Yearly bonuses? Gone. Or reduced to like 40,000 if you can average 5 students (the max) in your classes over a year. Our branches didn't have the numbers to pull that off. I had a few days when I had literally 2 classes and spend the rest of the time sharpening pencils and helping the secretaries.

                    Ask any of the teachers who have worked there for the past few years and they'll tell you that each year, the company makes new contracts and cuts wages and bonuses. All they care about is profit. Teachers there are 100% replaceable and Jibun Mirai knows there are plenty of idiots who'll jump on the next plane just for a chance to live in Japan, no matter how bad the job is.

                    If you don't have class, they pay you like 1,200 for the block and make you do stupid office ____ like writing cards, taking out the trash or handing out flyers on the street.

                    Use these jokers for the visa and then quit as soon as it's convenient. The only thing they have going for them is they hand out/renew visas for people outside of Japan like candy.

                    The housing is standard 1-room apartments with some basic furnishing, but they screw you on the housing contract if you try to move out within 6 months. Plus there's some nonsense 40,000 cleaning fee when you move out. Good luck fitting two people in company housing comfortably. It's okay for 1, but that' it.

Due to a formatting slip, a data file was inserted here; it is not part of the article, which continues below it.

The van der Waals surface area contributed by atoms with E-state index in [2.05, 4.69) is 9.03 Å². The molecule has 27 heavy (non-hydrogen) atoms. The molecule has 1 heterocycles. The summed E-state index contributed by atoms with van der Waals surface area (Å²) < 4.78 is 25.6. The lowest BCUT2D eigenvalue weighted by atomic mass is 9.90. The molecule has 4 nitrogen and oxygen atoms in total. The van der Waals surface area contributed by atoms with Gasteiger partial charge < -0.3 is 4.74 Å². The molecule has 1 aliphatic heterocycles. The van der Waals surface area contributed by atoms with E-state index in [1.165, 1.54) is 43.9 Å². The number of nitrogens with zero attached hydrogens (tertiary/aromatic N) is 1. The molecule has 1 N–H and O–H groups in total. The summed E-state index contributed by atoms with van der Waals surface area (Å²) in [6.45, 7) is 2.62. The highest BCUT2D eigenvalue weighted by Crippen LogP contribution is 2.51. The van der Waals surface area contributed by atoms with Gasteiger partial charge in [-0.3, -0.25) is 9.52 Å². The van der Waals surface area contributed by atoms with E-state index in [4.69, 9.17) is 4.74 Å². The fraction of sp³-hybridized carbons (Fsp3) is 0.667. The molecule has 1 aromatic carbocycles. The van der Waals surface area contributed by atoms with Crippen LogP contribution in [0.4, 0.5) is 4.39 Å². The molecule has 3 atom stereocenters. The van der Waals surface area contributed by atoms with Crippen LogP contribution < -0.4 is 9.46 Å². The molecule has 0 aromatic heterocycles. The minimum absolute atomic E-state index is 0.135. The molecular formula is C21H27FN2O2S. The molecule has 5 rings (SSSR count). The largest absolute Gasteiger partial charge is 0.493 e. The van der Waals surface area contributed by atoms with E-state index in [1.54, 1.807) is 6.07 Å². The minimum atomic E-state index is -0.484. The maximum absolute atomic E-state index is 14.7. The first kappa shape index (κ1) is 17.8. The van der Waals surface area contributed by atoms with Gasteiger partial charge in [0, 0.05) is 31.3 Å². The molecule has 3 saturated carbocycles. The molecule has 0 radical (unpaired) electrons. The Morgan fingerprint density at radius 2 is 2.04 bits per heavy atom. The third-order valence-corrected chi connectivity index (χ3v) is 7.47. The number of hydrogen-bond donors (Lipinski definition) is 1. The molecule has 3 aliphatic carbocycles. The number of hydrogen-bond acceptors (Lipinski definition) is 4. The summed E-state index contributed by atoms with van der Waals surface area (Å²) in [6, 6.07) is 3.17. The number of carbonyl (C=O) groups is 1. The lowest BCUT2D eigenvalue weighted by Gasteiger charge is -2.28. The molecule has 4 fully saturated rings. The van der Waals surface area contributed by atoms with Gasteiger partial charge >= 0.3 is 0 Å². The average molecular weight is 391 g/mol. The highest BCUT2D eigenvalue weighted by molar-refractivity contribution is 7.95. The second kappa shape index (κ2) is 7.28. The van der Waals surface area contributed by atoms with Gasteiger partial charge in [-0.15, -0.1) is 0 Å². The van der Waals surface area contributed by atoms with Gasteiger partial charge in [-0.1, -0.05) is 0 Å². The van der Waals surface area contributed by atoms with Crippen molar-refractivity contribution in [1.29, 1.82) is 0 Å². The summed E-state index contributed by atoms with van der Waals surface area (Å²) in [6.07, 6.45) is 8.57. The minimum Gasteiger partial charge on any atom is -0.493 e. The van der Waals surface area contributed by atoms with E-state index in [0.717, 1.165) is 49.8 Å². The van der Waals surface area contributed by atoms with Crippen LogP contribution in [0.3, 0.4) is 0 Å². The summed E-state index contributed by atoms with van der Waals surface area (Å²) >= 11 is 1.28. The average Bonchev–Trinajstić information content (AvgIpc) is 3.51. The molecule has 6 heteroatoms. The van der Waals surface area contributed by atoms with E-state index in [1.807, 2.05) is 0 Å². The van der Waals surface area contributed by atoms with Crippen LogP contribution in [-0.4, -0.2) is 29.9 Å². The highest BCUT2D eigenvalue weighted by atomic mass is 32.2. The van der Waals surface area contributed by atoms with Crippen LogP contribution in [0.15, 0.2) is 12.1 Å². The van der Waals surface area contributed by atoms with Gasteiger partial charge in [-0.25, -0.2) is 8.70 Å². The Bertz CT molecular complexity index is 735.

The culture at this company is hilariously sad if you ever sit in on the video-training systems or meet any of the people who develop the material. At the very least, it'll motivate you to build a resume and GTFO out of this entry-level position before you turn into one of them. Honestly, I wouldn't be surprised if the whole thing goes bankrupt again (WTF they change their name every 6 months; it was Jibun Mirai Holdings when I was hired and something else when I was interviewed). I heard from a few of the high-up foreigners that they're trying to market some iPad classes, but the company isn't really profiting yet. LOL the CEO apparently forgot to pay taxes last year or something LOL.

                    So yeah, get the visa, then GTFO of Jibun Mirai associe ASAP.
                    Last edited by [x][x]; 2012-05-18, 09:51 AM. Reason: spellingzzz

                    Comment


                    • #11
                      I don't know about Jibun Mirai, but from what I have heard, Haneda Mirai does some good work, including a gang bang with a few skanky looking foreigners.

                      I think she even ends up with it in her pooper, but she is, well, more than a bit chunky, so she's probably more of a fetish special.

                      Hope that helps.

                      Comment


                      • #12
                        Originally posted by kurogane View Post